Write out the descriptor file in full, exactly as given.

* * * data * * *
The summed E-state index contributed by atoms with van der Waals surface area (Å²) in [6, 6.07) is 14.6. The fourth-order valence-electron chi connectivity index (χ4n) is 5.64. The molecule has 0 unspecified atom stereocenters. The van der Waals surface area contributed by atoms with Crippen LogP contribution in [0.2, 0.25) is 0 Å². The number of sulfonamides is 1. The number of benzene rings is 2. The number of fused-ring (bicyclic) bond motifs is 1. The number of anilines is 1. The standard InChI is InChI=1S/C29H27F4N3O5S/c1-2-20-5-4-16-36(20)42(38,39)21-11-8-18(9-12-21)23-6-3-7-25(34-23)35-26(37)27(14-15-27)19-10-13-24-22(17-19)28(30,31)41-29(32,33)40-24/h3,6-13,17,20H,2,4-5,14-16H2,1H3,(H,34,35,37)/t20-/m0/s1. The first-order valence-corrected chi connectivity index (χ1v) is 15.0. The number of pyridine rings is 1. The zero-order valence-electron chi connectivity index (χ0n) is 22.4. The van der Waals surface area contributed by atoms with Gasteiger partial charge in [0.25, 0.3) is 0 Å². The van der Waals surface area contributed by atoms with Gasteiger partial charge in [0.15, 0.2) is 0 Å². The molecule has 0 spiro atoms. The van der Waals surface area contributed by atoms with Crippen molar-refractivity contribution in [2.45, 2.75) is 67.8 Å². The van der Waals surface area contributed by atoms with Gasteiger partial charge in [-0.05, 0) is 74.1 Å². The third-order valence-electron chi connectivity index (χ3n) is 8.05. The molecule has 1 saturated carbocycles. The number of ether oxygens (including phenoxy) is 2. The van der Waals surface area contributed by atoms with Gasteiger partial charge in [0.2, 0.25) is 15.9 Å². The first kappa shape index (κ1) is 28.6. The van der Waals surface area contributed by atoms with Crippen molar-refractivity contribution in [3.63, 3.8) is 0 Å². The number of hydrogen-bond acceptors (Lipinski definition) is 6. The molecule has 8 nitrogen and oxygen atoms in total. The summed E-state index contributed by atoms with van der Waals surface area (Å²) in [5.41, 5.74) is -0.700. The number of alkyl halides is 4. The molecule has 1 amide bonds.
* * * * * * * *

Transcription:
The summed E-state index contributed by atoms with van der Waals surface area (Å²) in [6, 6.07) is 14.6. The fourth-order valence-electron chi connectivity index (χ4n) is 5.64. The molecule has 0 unspecified atom stereocenters. The van der Waals surface area contributed by atoms with Crippen LogP contribution in [0.2, 0.25) is 0 Å². The number of sulfonamides is 1. The number of benzene rings is 2. The number of fused-ring (bicyclic) bond motifs is 1. The number of anilines is 1. The standard InChI is InChI=1S/C29H27F4N3O5S/c1-2-20-5-4-16-36(20)42(38,39)21-11-8-18(9-12-21)23-6-3-7-25(34-23)35-26(37)27(14-15-27)19-10-13-24-22(17-19)28(30,31)41-29(32,33)40-24/h3,6-13,17,20H,2,4-5,14-16H2,1H3,(H,34,35,37)/t20-/m0/s1. The first-order valence-corrected chi connectivity index (χ1v) is 15.0. The number of pyridine rings is 1. The zero-order valence-electron chi connectivity index (χ0n) is 22.4. The van der Waals surface area contributed by atoms with Gasteiger partial charge in [0.25, 0.3) is 0 Å². The van der Waals surface area contributed by atoms with Gasteiger partial charge in [0.15, 0.2) is 0 Å². The molecule has 0 spiro atoms. The van der Waals surface area contributed by atoms with Crippen molar-refractivity contribution in [2.45, 2.75) is 67.8 Å². The van der Waals surface area contributed by atoms with Gasteiger partial charge in [-0.05, 0) is 74.1 Å². The third-order valence-electron chi connectivity index (χ3n) is 8.05. The molecule has 1 saturated carbocycles. The number of ether oxygens (including phenoxy) is 2. The van der Waals surface area contributed by atoms with Gasteiger partial charge in [0.2, 0.25) is 15.9 Å². The first kappa shape index (κ1) is 28.6. The van der Waals surface area contributed by atoms with Crippen molar-refractivity contribution in [3.63, 3.8) is 0 Å². The number of hydrogen-bond acceptors (Lipinski definition) is 6. The molecule has 8 nitrogen and oxygen atoms in total. The summed E-state index contributed by atoms with van der Waals surface area (Å²) in [5.41, 5.74) is -0.700. The number of alkyl halides is 4. The molecule has 1 amide bonds.